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Protein Cell. 2019 May 27. doi: 10.1007/s13238-019-0638-8. [Epub ahead of print]

Modeling neuropsychiatric disorders using human induced pluripotent stem cells.

Author information

1
Laboratory of Genetics, The Salk Institute for Biological Studies, 10010 N. Torrey Pines Rd, La Jolla, CA, 92037, USA.
2
Neurobiology Section, Division of Biological Sciences, University of California San Diego, La Jolla, CA, 92093, USA.
3
Laboratory of Genetics, The Salk Institute for Biological Studies, 10010 N. Torrey Pines Rd, La Jolla, CA, 92037, USA. gage@salk.edu.

Abstract

Neuropsychiatric disorders are complex disorders characterized by heterogeneous genetic variations, variable symptoms, and widespread changes in anatomical pathology. In the context of neuropsychiatric disorders, limited access to relevant tissue types presents challenges for understanding disease etiology and developing effective treatments. Induced pluripotent stem cells (iPSCs) reprogrammed from patient somatic cells offer an opportunity to recapitulate disease development in relevant cell types, and they provide novel approaches for understanding disease mechanisms and for development of effective treatments. Here we review recent progress and challenges in differentiation paradigms for generating disease-relevant cells and recent studies of neuropsychiatric disorders using human pluripotent stem cell (hPSC) models where cellular phenotypes linked to disease have been reported. The use of iPSC-based disease models holds great promise for understanding disease mechanisms and supporting discovery of effective treatments.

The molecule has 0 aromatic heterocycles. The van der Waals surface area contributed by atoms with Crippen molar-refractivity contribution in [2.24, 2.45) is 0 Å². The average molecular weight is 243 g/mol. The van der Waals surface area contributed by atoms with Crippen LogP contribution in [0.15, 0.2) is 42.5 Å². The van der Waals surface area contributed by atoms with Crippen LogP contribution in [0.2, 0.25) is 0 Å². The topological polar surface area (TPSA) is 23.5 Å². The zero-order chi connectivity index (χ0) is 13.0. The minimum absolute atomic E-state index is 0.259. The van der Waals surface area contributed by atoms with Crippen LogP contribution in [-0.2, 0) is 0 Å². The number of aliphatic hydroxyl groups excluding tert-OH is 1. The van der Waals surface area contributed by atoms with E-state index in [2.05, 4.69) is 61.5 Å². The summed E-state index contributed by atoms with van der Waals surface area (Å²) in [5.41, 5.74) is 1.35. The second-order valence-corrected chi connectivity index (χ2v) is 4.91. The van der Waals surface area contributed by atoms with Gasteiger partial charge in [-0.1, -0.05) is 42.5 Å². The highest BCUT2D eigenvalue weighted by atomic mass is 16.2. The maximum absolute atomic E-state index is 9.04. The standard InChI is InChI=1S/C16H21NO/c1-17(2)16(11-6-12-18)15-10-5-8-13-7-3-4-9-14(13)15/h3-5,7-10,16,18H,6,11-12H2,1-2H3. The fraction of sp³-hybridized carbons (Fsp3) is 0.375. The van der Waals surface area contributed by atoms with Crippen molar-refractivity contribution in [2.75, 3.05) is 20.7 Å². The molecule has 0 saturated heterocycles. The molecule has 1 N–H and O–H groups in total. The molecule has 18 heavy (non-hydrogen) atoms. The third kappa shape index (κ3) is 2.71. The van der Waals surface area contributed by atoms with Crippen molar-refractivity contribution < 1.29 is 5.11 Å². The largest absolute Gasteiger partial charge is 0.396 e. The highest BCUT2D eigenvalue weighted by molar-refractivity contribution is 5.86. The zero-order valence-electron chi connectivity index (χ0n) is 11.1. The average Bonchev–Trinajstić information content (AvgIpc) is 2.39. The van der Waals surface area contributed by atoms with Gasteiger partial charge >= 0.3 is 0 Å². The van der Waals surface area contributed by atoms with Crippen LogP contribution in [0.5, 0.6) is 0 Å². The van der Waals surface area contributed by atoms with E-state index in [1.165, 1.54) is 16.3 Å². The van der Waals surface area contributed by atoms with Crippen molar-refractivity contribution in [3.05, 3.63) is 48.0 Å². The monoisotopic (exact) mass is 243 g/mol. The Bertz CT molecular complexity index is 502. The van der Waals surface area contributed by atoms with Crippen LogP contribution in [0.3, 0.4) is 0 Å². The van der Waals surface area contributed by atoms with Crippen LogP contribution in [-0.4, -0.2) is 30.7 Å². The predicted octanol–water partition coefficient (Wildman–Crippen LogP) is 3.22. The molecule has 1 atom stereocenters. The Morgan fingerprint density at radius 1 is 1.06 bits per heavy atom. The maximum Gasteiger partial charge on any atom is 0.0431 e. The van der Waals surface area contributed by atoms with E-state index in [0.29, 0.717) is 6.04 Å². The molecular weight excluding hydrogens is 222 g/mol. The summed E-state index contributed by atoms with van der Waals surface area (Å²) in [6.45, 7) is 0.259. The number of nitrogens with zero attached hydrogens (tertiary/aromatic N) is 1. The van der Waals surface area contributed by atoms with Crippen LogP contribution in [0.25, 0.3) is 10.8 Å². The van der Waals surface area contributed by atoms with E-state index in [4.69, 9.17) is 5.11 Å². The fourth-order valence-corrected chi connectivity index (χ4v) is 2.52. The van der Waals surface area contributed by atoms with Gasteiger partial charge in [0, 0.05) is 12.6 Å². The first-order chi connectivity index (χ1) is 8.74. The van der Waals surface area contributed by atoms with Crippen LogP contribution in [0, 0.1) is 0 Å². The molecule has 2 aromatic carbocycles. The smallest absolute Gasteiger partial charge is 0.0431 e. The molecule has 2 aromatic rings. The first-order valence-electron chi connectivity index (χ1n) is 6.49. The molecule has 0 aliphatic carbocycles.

KEYWORDS:

autism spectrum disorder; bipolar disorder; brain organoid; iPSCs; neuropsychiatric disorders; schizophrenia

PMID:
31134525
DOI:
10.1007/s13238-019-0638-8

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